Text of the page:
An international trade expert has proposed a plan for Australia to secure a beneficial trade deal with the UK, as Brexit draws nearer.
Trade deal talks with the United Kingdom should only begin once Australia is assured of the UK’s post-Brexit trading status, says a University of Sydney expert.
In an expert submission to the Joint Standing Committee on Foreign Affairs, Defence and Trade, Associate Professor Mark Melatos suggests Australia should also wait for larger trading nations such as Canada and the US to negotiate trade deals with the UK – paving the way for Australia to build on concessions and secure better terms in a deal for itself.
A parliamentary committee is investigating Australia’s trade and investment relationship with Britain. Associate Professor Melatos’s submission addresses several matters listed in the inquiry’s terms of reference.
“Brexit makes it difficult for Australia, because we don’t yet know what the UK’s trade status will be once it makes its exit from the EU,” said Associate Professor Melatos, of the University of Sydney’s School of Economics.
The submission states the UK is likely to become a ‘distressed negotiator’ once Article 50 – which enacts the UK’s departure from the EU – is triggered.
“The greatest risk for Australia is not in moving late or even not at all. The risk for the nation is in not capitalising on a once-in-a-lifetime event to secure maximum trade and investment preferences from the United Kingdom,” said Associate Professor Melatos.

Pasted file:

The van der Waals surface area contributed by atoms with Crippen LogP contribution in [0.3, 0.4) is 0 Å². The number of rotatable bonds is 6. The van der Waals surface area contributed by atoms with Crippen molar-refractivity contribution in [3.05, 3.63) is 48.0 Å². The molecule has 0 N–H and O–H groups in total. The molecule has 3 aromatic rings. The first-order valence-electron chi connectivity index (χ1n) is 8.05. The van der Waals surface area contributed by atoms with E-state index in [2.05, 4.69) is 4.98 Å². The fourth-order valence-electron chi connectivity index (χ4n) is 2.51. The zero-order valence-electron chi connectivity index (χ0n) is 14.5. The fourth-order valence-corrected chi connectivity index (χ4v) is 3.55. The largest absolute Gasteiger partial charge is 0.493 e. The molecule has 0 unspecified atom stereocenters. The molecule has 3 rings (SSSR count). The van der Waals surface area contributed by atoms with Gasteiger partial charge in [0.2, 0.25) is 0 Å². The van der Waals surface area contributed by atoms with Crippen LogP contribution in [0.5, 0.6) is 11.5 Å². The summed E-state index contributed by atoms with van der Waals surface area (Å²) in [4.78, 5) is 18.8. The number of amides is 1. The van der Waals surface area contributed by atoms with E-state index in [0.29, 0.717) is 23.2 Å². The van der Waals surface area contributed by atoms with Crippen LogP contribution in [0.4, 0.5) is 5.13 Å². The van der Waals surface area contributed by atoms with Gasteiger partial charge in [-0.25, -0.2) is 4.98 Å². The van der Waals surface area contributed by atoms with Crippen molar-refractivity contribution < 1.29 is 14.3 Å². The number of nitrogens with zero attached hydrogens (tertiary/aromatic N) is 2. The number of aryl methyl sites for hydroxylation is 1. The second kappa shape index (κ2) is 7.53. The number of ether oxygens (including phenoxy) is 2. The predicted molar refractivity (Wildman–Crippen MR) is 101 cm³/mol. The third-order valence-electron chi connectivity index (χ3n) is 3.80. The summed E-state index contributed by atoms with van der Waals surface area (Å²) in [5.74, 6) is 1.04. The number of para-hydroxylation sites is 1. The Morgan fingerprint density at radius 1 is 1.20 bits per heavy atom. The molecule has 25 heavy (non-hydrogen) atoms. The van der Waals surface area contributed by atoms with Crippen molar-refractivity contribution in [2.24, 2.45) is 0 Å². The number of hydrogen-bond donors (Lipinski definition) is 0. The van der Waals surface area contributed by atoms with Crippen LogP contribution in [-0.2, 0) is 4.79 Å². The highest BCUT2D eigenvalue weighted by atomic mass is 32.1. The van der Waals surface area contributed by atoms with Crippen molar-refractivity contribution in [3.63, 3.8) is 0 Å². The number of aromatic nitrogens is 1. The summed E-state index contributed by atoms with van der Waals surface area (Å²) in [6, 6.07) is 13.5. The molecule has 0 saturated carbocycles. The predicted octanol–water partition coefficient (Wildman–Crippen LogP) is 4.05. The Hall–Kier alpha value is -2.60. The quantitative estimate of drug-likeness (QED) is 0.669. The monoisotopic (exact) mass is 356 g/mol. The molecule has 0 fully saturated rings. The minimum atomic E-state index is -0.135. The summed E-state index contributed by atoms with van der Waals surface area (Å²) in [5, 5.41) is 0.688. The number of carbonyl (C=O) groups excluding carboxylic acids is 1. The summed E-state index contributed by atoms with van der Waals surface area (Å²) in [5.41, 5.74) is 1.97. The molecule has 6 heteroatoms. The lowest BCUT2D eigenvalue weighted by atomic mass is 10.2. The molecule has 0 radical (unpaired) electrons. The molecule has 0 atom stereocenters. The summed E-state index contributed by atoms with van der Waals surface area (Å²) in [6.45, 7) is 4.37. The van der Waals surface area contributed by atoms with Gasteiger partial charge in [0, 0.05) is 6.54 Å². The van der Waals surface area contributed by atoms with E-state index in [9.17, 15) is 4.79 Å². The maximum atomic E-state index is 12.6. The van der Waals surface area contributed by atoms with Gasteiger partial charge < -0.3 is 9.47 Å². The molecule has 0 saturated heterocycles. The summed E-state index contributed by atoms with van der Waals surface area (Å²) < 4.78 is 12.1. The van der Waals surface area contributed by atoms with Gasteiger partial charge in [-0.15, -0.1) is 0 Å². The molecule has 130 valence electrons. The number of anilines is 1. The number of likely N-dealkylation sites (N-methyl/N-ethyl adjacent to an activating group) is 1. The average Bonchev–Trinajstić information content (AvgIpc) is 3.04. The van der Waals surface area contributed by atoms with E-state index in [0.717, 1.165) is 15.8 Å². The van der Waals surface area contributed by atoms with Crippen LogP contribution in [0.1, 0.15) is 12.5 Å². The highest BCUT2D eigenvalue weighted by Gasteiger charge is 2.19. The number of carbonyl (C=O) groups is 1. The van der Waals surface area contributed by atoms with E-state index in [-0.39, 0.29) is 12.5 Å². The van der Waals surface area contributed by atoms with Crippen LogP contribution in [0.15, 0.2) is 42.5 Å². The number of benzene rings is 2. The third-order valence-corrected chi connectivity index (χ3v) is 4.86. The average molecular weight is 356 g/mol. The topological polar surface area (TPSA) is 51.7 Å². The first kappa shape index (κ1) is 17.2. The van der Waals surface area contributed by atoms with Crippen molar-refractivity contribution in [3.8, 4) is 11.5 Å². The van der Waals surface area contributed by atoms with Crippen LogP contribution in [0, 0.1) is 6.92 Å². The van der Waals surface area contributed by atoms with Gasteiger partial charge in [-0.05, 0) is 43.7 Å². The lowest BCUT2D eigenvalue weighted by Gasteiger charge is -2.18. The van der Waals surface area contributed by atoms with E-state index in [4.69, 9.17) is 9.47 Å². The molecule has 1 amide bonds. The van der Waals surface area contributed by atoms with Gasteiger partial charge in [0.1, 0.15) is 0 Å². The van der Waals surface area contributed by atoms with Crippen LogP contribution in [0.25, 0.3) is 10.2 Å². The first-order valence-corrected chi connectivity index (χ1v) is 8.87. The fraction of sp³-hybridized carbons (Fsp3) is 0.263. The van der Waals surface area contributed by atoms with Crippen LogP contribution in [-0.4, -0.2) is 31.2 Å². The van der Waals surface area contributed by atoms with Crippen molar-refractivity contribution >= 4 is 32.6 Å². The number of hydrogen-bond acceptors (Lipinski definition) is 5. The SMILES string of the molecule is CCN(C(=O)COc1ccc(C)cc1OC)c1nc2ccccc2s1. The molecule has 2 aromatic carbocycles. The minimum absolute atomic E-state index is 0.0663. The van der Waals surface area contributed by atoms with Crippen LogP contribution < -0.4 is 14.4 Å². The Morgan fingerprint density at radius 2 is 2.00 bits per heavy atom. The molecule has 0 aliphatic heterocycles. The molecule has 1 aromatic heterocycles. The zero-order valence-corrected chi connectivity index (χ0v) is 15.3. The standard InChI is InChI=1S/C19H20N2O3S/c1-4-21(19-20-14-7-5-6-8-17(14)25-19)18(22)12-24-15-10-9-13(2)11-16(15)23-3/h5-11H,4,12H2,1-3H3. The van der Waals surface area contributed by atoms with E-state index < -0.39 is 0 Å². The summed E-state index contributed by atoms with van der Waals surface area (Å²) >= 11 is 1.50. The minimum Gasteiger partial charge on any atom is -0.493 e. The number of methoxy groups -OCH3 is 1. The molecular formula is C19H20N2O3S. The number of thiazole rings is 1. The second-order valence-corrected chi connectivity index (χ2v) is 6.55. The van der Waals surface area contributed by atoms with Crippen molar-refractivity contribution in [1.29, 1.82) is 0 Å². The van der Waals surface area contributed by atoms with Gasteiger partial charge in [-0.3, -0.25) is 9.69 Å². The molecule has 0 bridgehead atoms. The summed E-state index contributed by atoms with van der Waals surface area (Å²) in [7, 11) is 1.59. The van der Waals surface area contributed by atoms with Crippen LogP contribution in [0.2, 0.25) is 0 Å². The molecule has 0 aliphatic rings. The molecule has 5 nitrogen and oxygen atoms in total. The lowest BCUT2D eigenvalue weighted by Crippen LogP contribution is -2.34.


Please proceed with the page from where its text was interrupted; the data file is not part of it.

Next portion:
Associate Professor Melatos’s analysis of national bargaining positions suggests that countries such as the United States and Canada will be better placed to exploit the UK’s weakened bargaining status.
For example, if the United States can secure substantial intellectual property concessions, and Canada substantial concessions around access to the UK’s agriculture market, Australia can then benefit by piggy-backing on their efforts to form a stronger baseline for its own deal.
Associate Professor Melatos’s analysis also outlines two post-Brexit scenarios for their effect on Australia’s trade deal prospects.
The first, in which there is no preferential trade deal between the UK and the EU post‐Brexit, would see UK‐EU trade based on World Trade Organization rules, giving the UK complete freedom to strike a deal with Australia.
“This would allow Australia to push for the most aspirational trade agreement possible,” explains Associate Professor Melatos.
A second scenario — where the UK and EU do strike a post-Brexit trade deal — would serve to restrict the concessions that the UK could grant Australia in bilateral negotiations, most likely leading to a less positive outcome for Australia.
Black Lives Matter founders Alicia Garza, Patrisse Cullors and Opal Tometi will receive the 2017 Sydney Peace Prize at a ceremony in Sydney in November.
Despite centrist Emmanuel Macron's victory in the French presidential election, Professor Pippa Norris, writing for the Washington Post, explains it's too early to herald the demise of populism.
Playwright Alana Valentine and writer Mireille Juchau will each receive $100,000 and spend a year based at the centre, alongside clinicians and researchers looking to ease the burden of obesity and chronic disease.